Parents on the's a connection like no other. We know the boys play on the same team. We know they are friendly We have known many of them for years...if only at the sidelines and Stop and Shop or a second grade field trip to the farm. We know how they play. We know where they live. We know their siblings. We know there will always be superstars. We know there will be kids who struggle. We know there are some who do it because there older brothers or sisters play.We know the parents who live through their kids. We know there are players who give it their all. We know which players lose their temper.We know which players hog the ball.

    T.J was on his way  back out to the field. He ran towards our gaggle of parents who had been cheering our hearts out. He ran towards me..I smiled the smile of a proud mom...I wanted to give him giving him that motherly nod of approval. .He continued towards me like a football player en route to a touchdown....he had his helmet on...he had his mouthpiece in....he had his stick in his hands... like a weapon? He looked fierce!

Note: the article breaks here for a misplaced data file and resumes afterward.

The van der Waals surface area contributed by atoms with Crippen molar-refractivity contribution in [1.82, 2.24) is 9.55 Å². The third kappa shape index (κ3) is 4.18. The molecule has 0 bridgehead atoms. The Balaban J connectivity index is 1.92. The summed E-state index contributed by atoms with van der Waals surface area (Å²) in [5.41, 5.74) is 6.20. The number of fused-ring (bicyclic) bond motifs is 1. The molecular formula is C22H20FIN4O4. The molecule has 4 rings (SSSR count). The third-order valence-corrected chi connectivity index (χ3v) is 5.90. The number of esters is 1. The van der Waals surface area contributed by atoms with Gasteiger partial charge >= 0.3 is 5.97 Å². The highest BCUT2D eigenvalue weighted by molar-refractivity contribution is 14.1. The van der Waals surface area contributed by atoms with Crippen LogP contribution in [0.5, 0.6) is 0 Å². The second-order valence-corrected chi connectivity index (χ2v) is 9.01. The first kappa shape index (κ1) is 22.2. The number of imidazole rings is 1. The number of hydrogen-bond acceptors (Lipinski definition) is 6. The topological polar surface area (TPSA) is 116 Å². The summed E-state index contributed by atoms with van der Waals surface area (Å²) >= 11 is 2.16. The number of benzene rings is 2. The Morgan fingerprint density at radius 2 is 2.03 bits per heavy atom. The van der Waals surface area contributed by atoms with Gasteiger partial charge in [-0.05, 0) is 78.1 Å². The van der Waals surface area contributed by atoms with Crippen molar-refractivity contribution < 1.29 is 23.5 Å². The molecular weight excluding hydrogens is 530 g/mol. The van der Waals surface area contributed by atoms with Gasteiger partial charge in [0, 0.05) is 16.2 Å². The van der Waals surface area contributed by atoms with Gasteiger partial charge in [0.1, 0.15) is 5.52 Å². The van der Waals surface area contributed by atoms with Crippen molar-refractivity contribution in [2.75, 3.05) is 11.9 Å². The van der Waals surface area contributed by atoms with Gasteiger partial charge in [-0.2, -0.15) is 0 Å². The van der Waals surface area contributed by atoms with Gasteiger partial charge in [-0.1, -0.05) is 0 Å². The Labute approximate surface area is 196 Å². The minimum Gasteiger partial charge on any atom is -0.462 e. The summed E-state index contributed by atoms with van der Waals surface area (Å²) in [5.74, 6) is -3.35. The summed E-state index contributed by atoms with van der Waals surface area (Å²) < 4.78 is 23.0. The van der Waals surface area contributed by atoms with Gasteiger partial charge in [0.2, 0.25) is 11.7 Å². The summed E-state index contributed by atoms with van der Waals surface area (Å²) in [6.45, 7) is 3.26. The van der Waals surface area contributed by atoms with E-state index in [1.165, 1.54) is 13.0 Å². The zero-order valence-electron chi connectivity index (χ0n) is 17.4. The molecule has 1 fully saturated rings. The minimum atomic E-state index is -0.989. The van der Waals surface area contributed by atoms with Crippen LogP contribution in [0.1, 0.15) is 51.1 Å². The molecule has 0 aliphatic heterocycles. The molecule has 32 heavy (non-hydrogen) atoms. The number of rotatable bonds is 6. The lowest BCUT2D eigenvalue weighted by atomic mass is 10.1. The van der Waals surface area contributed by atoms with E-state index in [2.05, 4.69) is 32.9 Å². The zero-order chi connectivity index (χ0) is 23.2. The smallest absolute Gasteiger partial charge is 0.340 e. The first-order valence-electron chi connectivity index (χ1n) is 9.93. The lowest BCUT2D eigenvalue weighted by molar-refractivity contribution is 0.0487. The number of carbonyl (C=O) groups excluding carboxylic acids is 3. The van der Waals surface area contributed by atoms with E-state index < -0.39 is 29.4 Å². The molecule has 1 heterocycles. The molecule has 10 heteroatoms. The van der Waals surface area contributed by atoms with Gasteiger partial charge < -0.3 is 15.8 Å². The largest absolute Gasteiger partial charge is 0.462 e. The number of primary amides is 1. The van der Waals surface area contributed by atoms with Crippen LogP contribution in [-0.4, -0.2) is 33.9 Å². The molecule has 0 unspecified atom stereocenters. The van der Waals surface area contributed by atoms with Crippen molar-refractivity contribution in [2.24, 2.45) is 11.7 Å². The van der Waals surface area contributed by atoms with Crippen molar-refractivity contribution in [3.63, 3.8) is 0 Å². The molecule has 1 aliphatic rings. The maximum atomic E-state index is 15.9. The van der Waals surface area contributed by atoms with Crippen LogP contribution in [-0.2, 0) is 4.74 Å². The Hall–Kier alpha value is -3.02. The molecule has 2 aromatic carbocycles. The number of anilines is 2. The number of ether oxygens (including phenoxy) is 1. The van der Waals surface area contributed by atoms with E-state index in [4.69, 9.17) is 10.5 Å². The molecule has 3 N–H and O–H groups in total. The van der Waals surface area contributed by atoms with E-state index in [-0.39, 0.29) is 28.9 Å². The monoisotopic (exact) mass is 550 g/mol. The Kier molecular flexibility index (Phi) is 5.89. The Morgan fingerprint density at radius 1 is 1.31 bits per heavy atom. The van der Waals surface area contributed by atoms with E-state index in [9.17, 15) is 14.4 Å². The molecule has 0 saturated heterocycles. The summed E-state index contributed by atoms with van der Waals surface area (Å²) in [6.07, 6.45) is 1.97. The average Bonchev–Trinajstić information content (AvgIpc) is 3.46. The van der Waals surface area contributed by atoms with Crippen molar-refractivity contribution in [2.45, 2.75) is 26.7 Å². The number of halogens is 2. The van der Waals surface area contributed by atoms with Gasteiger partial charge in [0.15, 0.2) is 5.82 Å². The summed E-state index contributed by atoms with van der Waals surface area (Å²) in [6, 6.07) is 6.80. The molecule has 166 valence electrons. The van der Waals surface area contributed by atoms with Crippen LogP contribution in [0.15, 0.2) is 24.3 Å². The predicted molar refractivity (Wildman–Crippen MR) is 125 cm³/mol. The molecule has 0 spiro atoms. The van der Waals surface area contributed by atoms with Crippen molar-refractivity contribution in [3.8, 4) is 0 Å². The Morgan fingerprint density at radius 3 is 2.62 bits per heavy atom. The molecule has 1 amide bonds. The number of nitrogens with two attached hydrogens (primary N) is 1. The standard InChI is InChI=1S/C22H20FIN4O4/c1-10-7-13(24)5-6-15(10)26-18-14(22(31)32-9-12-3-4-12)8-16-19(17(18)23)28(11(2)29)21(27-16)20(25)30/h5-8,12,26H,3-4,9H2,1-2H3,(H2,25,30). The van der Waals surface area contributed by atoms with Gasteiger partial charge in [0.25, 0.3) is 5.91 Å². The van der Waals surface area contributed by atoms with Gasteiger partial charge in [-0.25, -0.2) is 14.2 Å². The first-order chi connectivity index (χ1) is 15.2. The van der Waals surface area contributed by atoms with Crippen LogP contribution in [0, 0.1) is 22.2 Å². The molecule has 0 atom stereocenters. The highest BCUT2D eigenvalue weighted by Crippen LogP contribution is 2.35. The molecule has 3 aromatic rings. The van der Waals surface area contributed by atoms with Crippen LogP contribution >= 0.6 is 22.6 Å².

No, he looked fiercely at me....he spewed through his mouthpiece, "DO NOT CHEER! STOP".....and he was gone. Out on the field. In the game..Did I mention that he had eye black on his cheeks.... that somehow it looked like war paint?
    We continued our chatter on the sidelines. We laughed at our teenagers'  rules. They really believe that we should listen to their rules. We call out the wrong names. We cheer at the wrong time.We cheer too loud. We take pictures. We call out the name of the town when we should call out the name of the school. We don't know the game.We just don't get it. I continued cheering. I stopped the whistles. I still cheered. The other moms and I felt as superstitious. Just like players in the big league....and our boys have superstitions.... .we thought when we cheered they got the goals. Maybe? Either way, we know they need us.